Last year on August 15, then Gujarat Chief Minister Narendra Modi was criticised for giving a public lecture against the backdrop of a makeshift Red Fort. Next Friday, he will ‘realise’ his dream by giving his Independence Day speech from the ramparts of the real Red Fort.
Symbolism is important to the Prime Minister. He bowed before entering the Central Hall of Parliament in a gesture which touched all. He invited all SAARC heads of government to his swearing-in, a move which had a powerful effect. He has been to Bhutan and Nepal, winning hearts and minds of neighbours speaking in their language. The first 80 days of the BJP/NDA government have signalled to the world that India’s foreign policy will be the same as earlier, but with added vigour and symbolism.
The Ministry of External Affairs is lucky in having two Cabinet ministers looking after it, the PM as well as Sushma Swaraj. Defence and Finance have only half a Cabinet member each, although it is Arun Jaitley who can perhaps carry a third department and not flinch. But it should remind us all that the Cabinet appointed in those distant days of May was meant to be a holding arrangement. Many more vacancies have to be filled and some reshuffling of existing ministers must be on the cards.
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It is not personnel but policy which is the issue. There are many things going on, many decisions being made and scores of civil servants losing sleep over inspections by Cabinet ministers as to whether they are turning up on time. Yet, there is still a sense of waiting for the big picture to emerge. Many projects which were stuck in a logjam are being extracted and moved ahead. But as yet there are no new projects which catch the eye. Perhaps the government is learning to walk before it can run. But the soaring visions offered during the election campaign are waiting to be articulated. Perhaps we will hear something on the Big Day.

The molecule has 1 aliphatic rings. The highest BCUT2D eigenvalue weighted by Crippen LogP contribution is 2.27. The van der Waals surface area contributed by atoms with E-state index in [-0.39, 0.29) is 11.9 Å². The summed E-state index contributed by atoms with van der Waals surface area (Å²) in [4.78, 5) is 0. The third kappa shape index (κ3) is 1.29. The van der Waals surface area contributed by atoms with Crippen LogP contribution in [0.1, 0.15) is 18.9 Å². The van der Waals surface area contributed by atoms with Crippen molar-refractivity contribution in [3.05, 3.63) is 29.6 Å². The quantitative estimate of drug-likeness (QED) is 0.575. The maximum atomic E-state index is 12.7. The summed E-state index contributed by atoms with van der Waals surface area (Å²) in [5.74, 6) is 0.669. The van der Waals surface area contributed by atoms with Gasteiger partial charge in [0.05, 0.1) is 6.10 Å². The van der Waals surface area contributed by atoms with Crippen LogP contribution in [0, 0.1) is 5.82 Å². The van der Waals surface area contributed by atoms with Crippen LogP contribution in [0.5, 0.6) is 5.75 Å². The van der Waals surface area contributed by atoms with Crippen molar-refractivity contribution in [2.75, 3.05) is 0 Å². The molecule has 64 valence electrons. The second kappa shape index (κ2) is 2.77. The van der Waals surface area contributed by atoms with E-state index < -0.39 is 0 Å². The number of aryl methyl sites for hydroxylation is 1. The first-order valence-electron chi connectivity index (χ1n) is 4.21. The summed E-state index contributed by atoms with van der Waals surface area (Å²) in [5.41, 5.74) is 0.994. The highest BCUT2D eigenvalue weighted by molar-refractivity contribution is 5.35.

The general message so far seems to be of continuity with added vigour; UPA-I with a more active PM. This is clearly a political choice by the PM who does not want to shake things up too much just yet and get bogged down in major controversies. The paradox is that, despite that, the government has been buffeted by several controversies on minor matters. It may be that the Opposition has nothing else to do, given its general weakness. There is also the problem that the PM is not playing up to the image of the ogre that he was predicted to be. So every little mistake by junior ministers is blown up and Parliament gets adjourned.
The latest UPSC fracas illustrates the problem. Examinees around the world want a soft exam rather than a tough one. They are bound to use any excuse to escape hard tests. The idea that examinees need a translation of steel plant into Hindi — good or bad — is shameful. To pander to such demands is worse. But to incite the anger of all regional language speakers by a gesture of surrendering to Hindi-medium graduates is a political blunder.
Whatever the BJP may think, Hindi is not a unifying force for the Indian nation. It is a language of the most populous parts of North India, of the largest minority but not of the majority. Were it not for Bollywood, even fewer Indians would understand it. The proposal to make it a national language passed the Congress parliamentary board in the Constituent Assembly by one vote. It was not an official but a private member’s resolution which carried that contentious decision through. It practically broke the Union in 1965 till Lal Bahadur Shastri intervened. Since then, India has managed on the delicate compromise of the three-language formula — English, Hindi and regional language. If a day comes when IAS officers cannot handle two out of the three languages, India will begin to unravel.
The idea that a nation needs a single language is European. India is a collection of many such nations. It is bound together by democracy, not a single language. Maybe the Prime Minister should rally the nation by speaking in Hindi, Assamese and Tamil on Friday.